Sunday, February 25, 2007

So you want to know all about framing artwork?

Still Life with Onions (Private collection, USA)
coloured pencil. Prints available from website
copyright Wendy Prior

You always wanted to know more about mounting/matting and framing artwork didn't you? I know I did. This week Fellow Fine Line Artist Wendy Prior has been featuring her six part tutorial on framing artwork on her blog (see links below).

Wendy lives in Christchurch, New Zealand and is a dedicated kiwi as well as being the only antipodean member of Fine Line Artists. She explains how she came to develop her knowledge about framing below.
"My interest in coloured pencils came about after discovering some coloured pencils in my local art store. I'd only just picked up a regular pencil after a long break and the idea of adding colour to those early sketches was irresistible. Once I started completing coloured pencil drawings, the next step was to find out how to frame my work and like any good kiwi, I'm a "do-it-yourselfer". Soon my husband, aka "The Kent", and I had professional framing gear and were picture framing professionally. These days we both do more art and frame just for ourselves. I've had to learn to share my art supplies with my devilishly creative husband...and attempt to be graceful about it. "
Wendy Prior developed a tutorial for her fellow Fine Line Artists a little while ago when we all started to do much more exhibiting. As a result, we've all been able to do much more for ourselves - albeit with varying degrees of success. I for one am still yearning for a nice Logan mat cutter and have spent hours trying to source one in the UK.

This week Wendy has transferred her tutorial to her blog. It assumes that you start with a frame that has been purchased or made up as we haven't asked for a 'make a frame' tutorial yet! The different stages come with helpful photos and much more information than a lot of other sources provide. Do take a look at the links below:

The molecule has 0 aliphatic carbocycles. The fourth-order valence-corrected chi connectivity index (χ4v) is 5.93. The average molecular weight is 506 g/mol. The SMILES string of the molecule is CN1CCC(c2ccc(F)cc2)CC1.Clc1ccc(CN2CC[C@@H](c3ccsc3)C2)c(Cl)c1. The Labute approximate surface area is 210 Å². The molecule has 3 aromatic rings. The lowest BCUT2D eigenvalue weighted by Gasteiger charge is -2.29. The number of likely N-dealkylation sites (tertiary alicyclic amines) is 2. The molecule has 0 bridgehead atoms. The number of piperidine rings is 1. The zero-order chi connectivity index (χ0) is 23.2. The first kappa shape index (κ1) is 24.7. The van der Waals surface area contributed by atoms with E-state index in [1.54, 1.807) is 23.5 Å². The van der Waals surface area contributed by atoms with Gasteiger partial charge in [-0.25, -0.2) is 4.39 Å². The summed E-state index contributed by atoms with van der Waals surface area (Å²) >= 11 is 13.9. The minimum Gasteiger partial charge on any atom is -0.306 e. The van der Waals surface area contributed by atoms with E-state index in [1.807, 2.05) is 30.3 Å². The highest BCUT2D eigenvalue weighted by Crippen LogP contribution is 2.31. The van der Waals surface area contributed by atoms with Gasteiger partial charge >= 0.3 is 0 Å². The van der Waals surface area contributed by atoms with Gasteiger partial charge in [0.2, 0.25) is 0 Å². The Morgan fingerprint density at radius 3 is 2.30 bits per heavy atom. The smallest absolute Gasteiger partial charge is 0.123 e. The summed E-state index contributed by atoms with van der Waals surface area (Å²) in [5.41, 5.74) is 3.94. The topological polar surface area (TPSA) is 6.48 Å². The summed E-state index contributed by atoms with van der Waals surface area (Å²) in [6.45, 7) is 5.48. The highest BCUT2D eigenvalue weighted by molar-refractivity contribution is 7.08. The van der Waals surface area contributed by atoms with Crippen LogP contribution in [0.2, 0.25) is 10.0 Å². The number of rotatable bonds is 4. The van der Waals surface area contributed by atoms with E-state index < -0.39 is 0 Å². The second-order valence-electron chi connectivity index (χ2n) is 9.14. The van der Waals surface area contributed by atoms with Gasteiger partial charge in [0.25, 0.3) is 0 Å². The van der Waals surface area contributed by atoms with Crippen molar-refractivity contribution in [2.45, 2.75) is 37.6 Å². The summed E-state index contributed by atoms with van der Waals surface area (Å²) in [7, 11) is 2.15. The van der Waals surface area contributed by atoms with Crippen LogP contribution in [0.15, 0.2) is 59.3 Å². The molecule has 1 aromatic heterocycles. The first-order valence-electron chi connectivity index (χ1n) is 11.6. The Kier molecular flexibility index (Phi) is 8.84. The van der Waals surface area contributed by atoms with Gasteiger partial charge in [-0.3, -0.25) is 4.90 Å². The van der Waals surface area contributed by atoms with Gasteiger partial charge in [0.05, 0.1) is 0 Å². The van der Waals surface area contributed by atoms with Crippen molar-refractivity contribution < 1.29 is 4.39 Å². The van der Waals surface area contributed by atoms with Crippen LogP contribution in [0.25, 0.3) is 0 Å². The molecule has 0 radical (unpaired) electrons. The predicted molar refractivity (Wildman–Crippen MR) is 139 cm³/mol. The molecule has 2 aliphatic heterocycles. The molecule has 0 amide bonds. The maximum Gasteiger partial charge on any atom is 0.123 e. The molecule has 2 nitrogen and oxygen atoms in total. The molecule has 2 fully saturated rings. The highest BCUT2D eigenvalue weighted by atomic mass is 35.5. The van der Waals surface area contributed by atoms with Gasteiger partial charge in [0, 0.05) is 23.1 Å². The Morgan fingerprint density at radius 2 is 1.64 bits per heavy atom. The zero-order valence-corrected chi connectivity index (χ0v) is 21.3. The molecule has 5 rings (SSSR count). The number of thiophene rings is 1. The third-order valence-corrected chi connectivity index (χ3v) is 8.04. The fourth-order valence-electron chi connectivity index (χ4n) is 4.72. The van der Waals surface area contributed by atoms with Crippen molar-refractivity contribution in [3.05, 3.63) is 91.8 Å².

1. Measuring and cutting the mount/mat - including a double mat
  2. Positioning and hinging the artwork to the back board
  3. (a) Archival materials and practices (b) working with drafting film
  4. Assembling the framed work
  5. Taping the back
  6. Attaching D rings and final finishing. (I'd just comment re. this last post that galleries I've used in the UK won't allow any back projections at all as they use mirror plates to hang. I'd suggest that yu are always careful to find out what a galleries specific requirements are.)
If you've got any questions I know Wendy will be more than happy to answer them. Just use the comments function to state your question - either here or on Wendy's blog and she'll provide an answer really quickly.
"When it comes to my creative life, my greatest joy next to my art (my passion), is sharing what I've learned with others (being noble) and wisecracking (being annoying). Those three things come together in my blog." Wendy Prior


  1. Stunning image--truly spectacular! And wonderfully helpful info. I thought I knew a lot about doing my own matting and framing but got several new and important pieces of information. Thanks!

  2. Thankyou so much for taking the time to write this article Katherine, you make me sound good! :)

    And Thankyou Jana for such a lovely compliment, I'm really pleased you got something out of the framing demo's, it's quite the finicky business when it comes down to it, especially for certain exhibitions.


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